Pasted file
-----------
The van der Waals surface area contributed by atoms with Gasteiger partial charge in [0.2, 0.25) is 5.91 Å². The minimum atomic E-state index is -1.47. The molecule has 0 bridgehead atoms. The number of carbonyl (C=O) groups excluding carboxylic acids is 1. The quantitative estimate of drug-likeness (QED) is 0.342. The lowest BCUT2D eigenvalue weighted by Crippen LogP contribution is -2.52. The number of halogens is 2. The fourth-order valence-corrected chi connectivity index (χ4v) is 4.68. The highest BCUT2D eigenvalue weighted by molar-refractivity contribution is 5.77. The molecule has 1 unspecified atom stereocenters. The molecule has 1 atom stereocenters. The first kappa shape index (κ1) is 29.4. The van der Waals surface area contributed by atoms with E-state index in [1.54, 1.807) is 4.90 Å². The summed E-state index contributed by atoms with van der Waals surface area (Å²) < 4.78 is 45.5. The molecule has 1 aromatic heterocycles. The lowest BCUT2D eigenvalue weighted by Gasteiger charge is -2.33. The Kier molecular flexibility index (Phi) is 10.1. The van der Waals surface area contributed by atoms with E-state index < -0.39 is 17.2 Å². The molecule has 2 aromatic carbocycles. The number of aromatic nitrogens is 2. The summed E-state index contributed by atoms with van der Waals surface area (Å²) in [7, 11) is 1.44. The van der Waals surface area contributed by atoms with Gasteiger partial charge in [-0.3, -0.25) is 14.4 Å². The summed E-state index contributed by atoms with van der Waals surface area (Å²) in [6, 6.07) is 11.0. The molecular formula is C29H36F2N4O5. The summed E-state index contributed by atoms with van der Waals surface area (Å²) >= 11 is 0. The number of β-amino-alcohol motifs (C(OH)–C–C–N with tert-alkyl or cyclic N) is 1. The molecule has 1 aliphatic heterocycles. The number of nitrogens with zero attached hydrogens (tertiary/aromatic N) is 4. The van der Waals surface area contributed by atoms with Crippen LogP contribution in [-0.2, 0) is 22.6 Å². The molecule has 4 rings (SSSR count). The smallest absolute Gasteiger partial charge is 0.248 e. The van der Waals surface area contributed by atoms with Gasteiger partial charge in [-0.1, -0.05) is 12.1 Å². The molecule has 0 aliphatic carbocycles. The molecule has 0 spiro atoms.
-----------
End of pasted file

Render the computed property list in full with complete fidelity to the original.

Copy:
The van der Waals surface area contributed by atoms with Gasteiger partial charge in [0.2, 0.25) is 5.91 Å². The minimum atomic E-state index is -1.47. The molecule has 0 bridgehead atoms. The number of carbonyl (C=O) groups excluding carboxylic acids is 1. The quantitative estimate of drug-likeness (QED) is 0.342. The lowest BCUT2D eigenvalue weighted by Crippen LogP contribution is -2.52. The number of halogens is 2. The fourth-order valence-corrected chi connectivity index (χ4v) is 4.68. The highest BCUT2D eigenvalue weighted by molar-refractivity contribution is 5.77. The molecule has 1 unspecified atom stereocenters. The molecule has 1 atom stereocenters. The first kappa shape index (κ1) is 29.4. The van der Waals surface area contributed by atoms with E-state index in [1.54, 1.807) is 4.90 Å². The summed E-state index contributed by atoms with van der Waals surface area (Å²) < 4.78 is 45.5. The molecule has 1 aromatic heterocycles. The lowest BCUT2D eigenvalue weighted by Gasteiger charge is -2.33. The Kier molecular flexibility index (Phi) is 10.1. The van der Waals surface area contributed by atoms with E-state index < -0.39 is 17.2 Å². The molecule has 2 aromatic carbocycles. The number of aromatic nitrogens is 2. The summed E-state index contributed by atoms with van der Waals surface area (Å²) in [7, 11) is 1.44. The van der Waals surface area contributed by atoms with Gasteiger partial charge in [-0.3, -0.25) is 14.4 Å². The summed E-state index contributed by atoms with van der Waals surface area (Å²) in [6, 6.07) is 11.0. The molecular formula is C29H36F2N4O5. The summed E-state index contributed by atoms with van der Waals surface area (Å²) >= 11 is 0. The number of β-amino-alcohol motifs (C(OH)–C–C–N with tert-alkyl or cyclic N) is 1. The molecule has 1 aliphatic heterocycles. The number of nitrogens with zero attached hydrogens (tertiary/aromatic N) is 4. The van der Waals surface area contributed by atoms with Crippen LogP contribution in [-0.2, 0) is 22.6 Å². The molecule has 4 rings (SSSR count). The smallest absolute Gasteiger partial charge is 0.248 e. The van der Waals surface area contributed by atoms with Gasteiger partial charge in [-0.1, -0.05) is 12.1 Å². The molecule has 0 aliphatic carbocycles. The molecule has 0 spiro atoms.